Home Grooming Isn’t it high time you become your own barber?

Isn’t it high time you become your own barber?

Have you ever wished to skip on barbershop appointments and just have a fresh haircut wherever, whenever and become your own barber?

I know it can sound blasphemous to some…but being your own barber is not that hard. Especially if you’re not looking for fancy, complicated hairstyles.

Here’s the catch, though: many people think that grabbing cheap $15 clippers off the shelves will yield fantastic results. That’s a bit ambitious, isn’t it?

In this concise become your own barber guide I’ll guide you through the hair clipper basics so you can get timely, quality cuts at your own convenience.

Step 1: know your brands

Just any clipper won’t do. There’s what you’d call “The Big 3 of hair cutters” – Wahl, Andis and Oster. Recently, Remington has also put out quite good, affordable models too.

Whichever of these you pick, you’re getting quality results. Wahl are probably the most popular due to their versatile models, including a lot of home haircutting kits like the Elite Pro or Deluxe Pro.

As far as the price range goes, a budget of $30 to $50 should be more than enough for basic home needs. If you think about it, that’s the price of two haircuts. Quite the deal, right?

Step 2: know your needs

Do you prefer mobility, or rather sturdiness?

Hair Clippers can come in corded or cordless modes. Wireless clippers usually are lightweight, maneuverable and give you the freedom to shape your haircut without worrying about tangled cabels.

In turn, however, most corded clippers are more solidly built and a bit more powerful. To be honest, quite a few of them also have lengthy cords – at least 8 or 9 feet.

The choice is up to you. Just remember that if you’re going cordless, you want to see a Lithium-Ion battery type. These batteries are long-lasting and hold their charge better.

Most Lithium-Ion powered clippers will run anywhere from 40 minutes to 80 minutes. Remington’s HC4250 or Wahl’s Lithium Ion clipper are both a good example of well-priced, cordless clippers.

Step 3: know your cutting lengths

A lot of people get confused around hair clipper guards. As the guys from HairClippersClub elaborate, cutting lengths very easy to follow!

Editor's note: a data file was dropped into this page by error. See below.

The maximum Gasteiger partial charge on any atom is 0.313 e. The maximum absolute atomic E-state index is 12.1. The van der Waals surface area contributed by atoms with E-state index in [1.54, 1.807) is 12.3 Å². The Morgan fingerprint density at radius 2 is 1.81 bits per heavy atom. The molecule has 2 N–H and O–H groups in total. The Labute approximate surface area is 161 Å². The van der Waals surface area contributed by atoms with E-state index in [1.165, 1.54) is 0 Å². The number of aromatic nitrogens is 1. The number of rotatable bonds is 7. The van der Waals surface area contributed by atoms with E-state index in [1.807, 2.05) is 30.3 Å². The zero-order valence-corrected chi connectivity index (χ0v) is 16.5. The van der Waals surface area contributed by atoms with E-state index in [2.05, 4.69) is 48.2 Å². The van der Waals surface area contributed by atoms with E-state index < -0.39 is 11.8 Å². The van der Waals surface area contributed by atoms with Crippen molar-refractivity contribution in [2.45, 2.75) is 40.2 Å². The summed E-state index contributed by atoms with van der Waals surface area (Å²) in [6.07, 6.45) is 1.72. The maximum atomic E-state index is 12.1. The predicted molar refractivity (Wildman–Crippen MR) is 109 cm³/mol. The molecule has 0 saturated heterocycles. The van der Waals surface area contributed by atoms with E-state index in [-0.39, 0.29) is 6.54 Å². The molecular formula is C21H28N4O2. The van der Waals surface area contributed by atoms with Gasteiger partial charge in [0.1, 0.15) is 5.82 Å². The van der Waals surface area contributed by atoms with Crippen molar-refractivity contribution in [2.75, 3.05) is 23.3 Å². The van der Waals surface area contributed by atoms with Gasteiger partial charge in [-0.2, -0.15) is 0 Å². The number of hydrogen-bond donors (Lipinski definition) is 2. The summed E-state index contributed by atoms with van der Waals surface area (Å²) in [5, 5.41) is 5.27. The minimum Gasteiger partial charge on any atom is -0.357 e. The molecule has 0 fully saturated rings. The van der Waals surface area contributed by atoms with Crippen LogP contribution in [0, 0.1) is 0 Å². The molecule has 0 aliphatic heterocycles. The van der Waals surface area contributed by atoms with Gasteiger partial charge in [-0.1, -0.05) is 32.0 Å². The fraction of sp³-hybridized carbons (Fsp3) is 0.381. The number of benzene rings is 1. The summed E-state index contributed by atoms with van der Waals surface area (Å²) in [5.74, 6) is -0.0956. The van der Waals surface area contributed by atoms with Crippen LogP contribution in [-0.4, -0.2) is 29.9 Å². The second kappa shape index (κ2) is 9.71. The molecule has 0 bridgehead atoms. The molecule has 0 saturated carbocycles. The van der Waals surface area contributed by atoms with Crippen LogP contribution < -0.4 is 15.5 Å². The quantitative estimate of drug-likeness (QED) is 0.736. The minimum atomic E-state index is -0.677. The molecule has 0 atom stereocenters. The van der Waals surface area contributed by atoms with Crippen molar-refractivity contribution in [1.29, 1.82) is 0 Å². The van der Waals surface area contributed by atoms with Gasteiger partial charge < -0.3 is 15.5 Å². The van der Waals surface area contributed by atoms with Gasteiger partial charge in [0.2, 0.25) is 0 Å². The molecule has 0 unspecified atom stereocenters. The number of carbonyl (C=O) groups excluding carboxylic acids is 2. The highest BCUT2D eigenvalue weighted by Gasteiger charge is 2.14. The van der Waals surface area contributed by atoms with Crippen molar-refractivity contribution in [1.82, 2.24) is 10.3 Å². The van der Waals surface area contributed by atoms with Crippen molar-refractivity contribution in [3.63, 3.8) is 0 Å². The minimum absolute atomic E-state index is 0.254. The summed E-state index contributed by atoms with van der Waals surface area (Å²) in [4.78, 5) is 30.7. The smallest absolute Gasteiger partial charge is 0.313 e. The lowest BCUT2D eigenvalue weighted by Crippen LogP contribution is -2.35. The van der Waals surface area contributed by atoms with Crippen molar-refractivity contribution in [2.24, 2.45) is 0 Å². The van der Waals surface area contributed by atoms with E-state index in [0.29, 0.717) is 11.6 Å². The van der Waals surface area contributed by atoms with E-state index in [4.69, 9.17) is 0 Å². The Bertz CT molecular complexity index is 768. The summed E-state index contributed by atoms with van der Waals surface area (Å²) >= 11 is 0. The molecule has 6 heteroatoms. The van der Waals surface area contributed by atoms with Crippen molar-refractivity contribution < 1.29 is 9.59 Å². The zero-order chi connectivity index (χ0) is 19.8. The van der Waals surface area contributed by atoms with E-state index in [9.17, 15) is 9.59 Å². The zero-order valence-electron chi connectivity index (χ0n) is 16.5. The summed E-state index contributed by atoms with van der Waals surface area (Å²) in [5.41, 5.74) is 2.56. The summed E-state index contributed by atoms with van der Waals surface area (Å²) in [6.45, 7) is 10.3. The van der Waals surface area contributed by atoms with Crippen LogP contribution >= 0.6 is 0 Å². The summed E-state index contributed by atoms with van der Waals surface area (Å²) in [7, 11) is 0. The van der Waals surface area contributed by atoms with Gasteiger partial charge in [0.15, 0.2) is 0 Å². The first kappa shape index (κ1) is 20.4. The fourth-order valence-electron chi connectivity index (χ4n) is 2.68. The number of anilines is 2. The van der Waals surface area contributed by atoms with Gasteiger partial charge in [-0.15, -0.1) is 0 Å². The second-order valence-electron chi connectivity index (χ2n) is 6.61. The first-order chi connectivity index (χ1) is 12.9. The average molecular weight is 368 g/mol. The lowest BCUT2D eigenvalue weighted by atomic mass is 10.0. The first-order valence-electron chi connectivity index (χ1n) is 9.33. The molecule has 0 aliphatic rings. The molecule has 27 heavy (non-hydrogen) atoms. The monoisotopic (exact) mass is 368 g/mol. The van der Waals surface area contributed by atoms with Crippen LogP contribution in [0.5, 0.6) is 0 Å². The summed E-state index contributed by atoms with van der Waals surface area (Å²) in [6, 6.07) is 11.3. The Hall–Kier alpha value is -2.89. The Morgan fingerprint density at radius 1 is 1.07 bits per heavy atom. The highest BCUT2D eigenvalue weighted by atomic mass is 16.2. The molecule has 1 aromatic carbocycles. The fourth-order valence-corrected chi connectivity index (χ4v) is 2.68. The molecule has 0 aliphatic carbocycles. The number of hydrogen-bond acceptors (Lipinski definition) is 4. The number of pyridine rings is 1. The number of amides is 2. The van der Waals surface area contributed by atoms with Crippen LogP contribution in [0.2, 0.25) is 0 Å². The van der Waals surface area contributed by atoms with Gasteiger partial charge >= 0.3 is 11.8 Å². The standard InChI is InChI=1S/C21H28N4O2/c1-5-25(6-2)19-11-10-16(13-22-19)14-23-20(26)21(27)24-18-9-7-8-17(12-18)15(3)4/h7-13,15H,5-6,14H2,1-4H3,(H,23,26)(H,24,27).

Tip #1: remember that the measure you see on them shows how much hair will be left after you cut with them!

Tip #2: all brands follow the same numeration of 0 to 8 for their typical guards.

A 0 guard will leave your hair at 1/16″ (1.5mm). Guard #8 will leave it at 1″ (25 mm). Luckily for you, usually the guards have their lengths written on them.

Not to mention you can easily see the difference in the combs, like these ones:

Easy, right?

Step 4: know the basic technicalities

Have you ever thought how some barbers blend hair so masterfully?

Take a closer look at some clipper models. Do you see the lever on their side? Here’s a picture for your convenience:

This lever right there is what helps texturize and taper hair. If you push it up, it’ll bring the blades closer, for a closer cut.

And respectively, if you push it down, it will leave your hair longer.

So, you can put a #1 guard (1/8″) on your clipper. Then, you pull up the lever, and it’ll cut at just below 1/16″ instead, as the blades have been brought closer.

Simple, yet effective, right?

Speaking of technicalities, never forget oiling and maintaining your clippers. A tube of clipper oil is ridiculously cheap and will take care of your cutter’s performance for a long time.

Just apply a few drops and run the clipper so they get spread across the blades properly. Do it every few times (depending on your haircuts!) and you’re set.

As for cleaning…some cordless clippers are washable. Indeed, you can just rinse them under the tap and they’ve been taken care of. With others, however, I recommend you use a small brush – most models come with one included.

By gently going with it over the blades and between them, you should remove leftover hair. Otherwise it’ll clutter between and inside the blades, making them dull and reducing their lifespan.

Conclusion: Become your Own Barber

Using just these basic pointers, you’re more than good to go for some quality home haircutting action. The first few times, probably you’ll make a few blunders. You’ll need to go through your hair twice or thrice, because you missed a few spots.

We’ve all been through this. It takes just a little bit of practice, though, and you’ll be able to do your own haircut in 5 to 10 minutes.

No appointments, no waiting times, just total hairstyle convenience.

Not to mention it’s fun and makes you feel in charge. Who doesn’t love that?